Nagakura Shimpachi (jap. 永倉 新八; b. May 11, 1839 in Edo; January 5, 1915 in Otaru) was the captain of the second corps of the Japanese police unit Shinsengumi and fought in Kyōto to maintain the power of the Shōgunate.
Nagakura Shimpachi was born in Edo (Tōkyō) into the better-off branch of the Matsumae clan, the son of Nagakura Kanji. In his childhood he was called Eikichi or Eiji.
He received training in kenjutsu at the age of 8 and began training in the Shintō Munen Ryū style, also called Gekikenkan, in Kanda Sarugaku-chō in the Dōjō of Okada Jūsuke Toshisada.
At the age of 18 he achieved mokuroku, 6th dan, and at 22 he received the menkyo kaiden degree. He then left the Dōjō and service in the Matsumae clan to travel and improve his technique.
He then spent some time in Yurimoto Shuuzō's Shintō Munen Ryu Dōjō and in the Shingyoto Ryu Dōjō led by Tsubōchi Shume, where he met Shimada Kai, who later became vice commander of the 2nd unit of the Shinsengumi. During this time, he occasionally met with Kondō Isami in his Dōjō Shieikan.
In 1863, he joined Kondō with other students and joined the Rōshitai samurai group, which later became the Shinsengumi. He was later appointed corps commander of the 2nd unit of the Shinsengumi and deputy vice commander (fukuchō jōkin).
As such, he was present at the Ikedaya incident. After tuberculosis disease broke out in corps commander Okita Sōji, he also temporarily took charge of the first division and remained with the Shinsengumi until January 1868.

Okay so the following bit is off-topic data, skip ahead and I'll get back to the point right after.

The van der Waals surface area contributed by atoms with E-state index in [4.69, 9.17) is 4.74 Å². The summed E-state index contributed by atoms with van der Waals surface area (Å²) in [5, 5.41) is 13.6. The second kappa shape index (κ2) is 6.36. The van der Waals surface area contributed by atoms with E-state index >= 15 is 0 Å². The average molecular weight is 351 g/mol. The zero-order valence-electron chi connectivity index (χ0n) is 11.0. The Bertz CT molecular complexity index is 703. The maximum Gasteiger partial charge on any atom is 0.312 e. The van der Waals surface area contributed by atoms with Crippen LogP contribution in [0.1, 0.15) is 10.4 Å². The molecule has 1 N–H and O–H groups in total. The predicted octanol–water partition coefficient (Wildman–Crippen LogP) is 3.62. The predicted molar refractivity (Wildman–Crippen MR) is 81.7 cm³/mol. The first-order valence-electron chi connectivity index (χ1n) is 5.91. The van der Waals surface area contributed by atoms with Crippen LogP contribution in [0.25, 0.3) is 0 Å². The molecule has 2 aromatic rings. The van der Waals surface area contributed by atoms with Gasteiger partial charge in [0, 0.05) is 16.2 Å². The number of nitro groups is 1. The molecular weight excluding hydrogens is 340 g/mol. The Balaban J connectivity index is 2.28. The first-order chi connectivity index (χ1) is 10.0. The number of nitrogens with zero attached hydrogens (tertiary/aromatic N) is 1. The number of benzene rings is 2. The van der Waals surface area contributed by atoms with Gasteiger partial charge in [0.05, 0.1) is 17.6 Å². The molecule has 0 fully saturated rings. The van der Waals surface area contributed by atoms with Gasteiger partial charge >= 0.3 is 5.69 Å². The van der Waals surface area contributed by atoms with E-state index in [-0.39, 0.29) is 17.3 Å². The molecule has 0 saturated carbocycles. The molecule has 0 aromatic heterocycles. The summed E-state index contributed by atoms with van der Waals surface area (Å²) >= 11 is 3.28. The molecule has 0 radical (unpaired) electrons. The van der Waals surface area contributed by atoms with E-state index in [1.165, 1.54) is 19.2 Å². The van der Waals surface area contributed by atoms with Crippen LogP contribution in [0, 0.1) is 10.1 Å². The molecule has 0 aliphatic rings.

In the Boshin War, which marked the end of the Shinsengumi, Nagakura, along with Harada Sanosuke, left the Shinsengumi in a dispute with Kondō to form the Seikeitai and continue fighting as well.
He survived the war and took his wife's name in the Meiji period after being adopted by her family. From then on, he called himself Sugimura Yoshiei (杉村 義衛). Among other things, he taught kendo in a prison.
Nagakura died of natural causes in 1915 and lived to be 76 years old. He erected the memorial stones for Kondō and Hijikata Toshizō near JR Itabashi Tōkyō Station and spent his retirement in Otaru. Nagakura's burial sites include a temple (寿徳寺) in the Kita-ku of Tōkyō and a cemetery (里塚霊園) in the Kiyota-ku of Sapporo, and others.
He was the only one of the Shinsengumi to record the history of the group. However, he had reported his experiences to a reporter long after the actual events, and so it is believed that the account is not entirely truthful. It later appeared in book form under the title Jitsureki-dan and Shinsengumi Temmatsu Ki.